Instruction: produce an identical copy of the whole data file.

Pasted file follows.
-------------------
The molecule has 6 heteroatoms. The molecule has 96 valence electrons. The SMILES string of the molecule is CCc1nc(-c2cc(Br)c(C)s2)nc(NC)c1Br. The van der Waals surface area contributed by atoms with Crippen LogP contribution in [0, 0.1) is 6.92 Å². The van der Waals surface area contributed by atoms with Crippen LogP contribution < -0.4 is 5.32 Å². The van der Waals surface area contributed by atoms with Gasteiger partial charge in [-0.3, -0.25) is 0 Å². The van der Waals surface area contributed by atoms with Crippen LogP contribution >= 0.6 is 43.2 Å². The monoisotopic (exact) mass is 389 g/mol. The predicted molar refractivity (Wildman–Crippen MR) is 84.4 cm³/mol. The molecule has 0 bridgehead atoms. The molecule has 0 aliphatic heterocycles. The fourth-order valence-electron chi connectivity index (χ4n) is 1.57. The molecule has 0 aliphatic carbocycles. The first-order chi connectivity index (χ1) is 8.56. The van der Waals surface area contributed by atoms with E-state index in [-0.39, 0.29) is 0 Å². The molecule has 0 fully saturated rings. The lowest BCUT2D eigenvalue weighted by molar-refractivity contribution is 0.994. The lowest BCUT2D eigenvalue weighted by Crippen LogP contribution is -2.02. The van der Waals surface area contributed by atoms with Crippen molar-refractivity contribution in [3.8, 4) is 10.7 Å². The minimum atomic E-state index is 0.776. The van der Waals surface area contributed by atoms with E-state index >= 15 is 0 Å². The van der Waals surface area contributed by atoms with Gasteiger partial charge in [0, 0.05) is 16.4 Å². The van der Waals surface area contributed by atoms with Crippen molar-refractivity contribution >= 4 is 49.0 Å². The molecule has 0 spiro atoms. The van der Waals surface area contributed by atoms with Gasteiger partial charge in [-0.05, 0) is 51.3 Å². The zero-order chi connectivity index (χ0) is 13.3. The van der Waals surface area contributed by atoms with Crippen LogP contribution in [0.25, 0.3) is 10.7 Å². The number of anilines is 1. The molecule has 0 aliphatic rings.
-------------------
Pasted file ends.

The molecule has 6 heteroatoms. The molecule has 96 valence electrons. The SMILES string of the molecule is CCc1nc(-c2cc(Br)c(C)s2)nc(NC)c1Br. The van der Waals surface area contributed by atoms with Crippen LogP contribution in [0, 0.1) is 6.92 Å². The van der Waals surface area contributed by atoms with Crippen LogP contribution < -0.4 is 5.32 Å². The van der Waals surface area contributed by atoms with Gasteiger partial charge in [-0.3, -0.25) is 0 Å². The van der Waals surface area contributed by atoms with Crippen LogP contribution >= 0.6 is 43.2 Å². The monoisotopic (exact) mass is 389 g/mol. The predicted molar refractivity (Wildman–Crippen MR) is 84.4 cm³/mol. The molecule has 0 bridgehead atoms. The molecule has 0 aliphatic heterocycles. The fourth-order valence-electron chi connectivity index (χ4n) is 1.57. The molecule has 0 aliphatic carbocycles. The first-order chi connectivity index (χ1) is 8.56. The van der Waals surface area contributed by atoms with E-state index in [-0.39, 0.29) is 0 Å². The molecule has 0 fully saturated rings. The lowest BCUT2D eigenvalue weighted by molar-refractivity contribution is 0.994. The lowest BCUT2D eigenvalue weighted by Crippen LogP contribution is -2.02. The van der Waals surface area contributed by atoms with Crippen molar-refractivity contribution in [3.8, 4) is 10.7 Å². The minimum atomic E-state index is 0.776. The van der Waals surface area contributed by atoms with E-state index >= 15 is 0 Å². The van der Waals surface area contributed by atoms with Gasteiger partial charge in [0, 0.05) is 16.4 Å². The van der Waals surface area contributed by atoms with Crippen molar-refractivity contribution >= 4 is 49.0 Å². The molecule has 0 spiro atoms. The van der Waals surface area contributed by atoms with Gasteiger partial charge in [-0.05, 0) is 51.3 Å². The zero-order chi connectivity index (χ0) is 13.3. The van der Waals surface area contributed by atoms with Crippen LogP contribution in [0.25, 0.3) is 10.7 Å². The number of anilines is 1. The molecule has 0 aliphatic rings.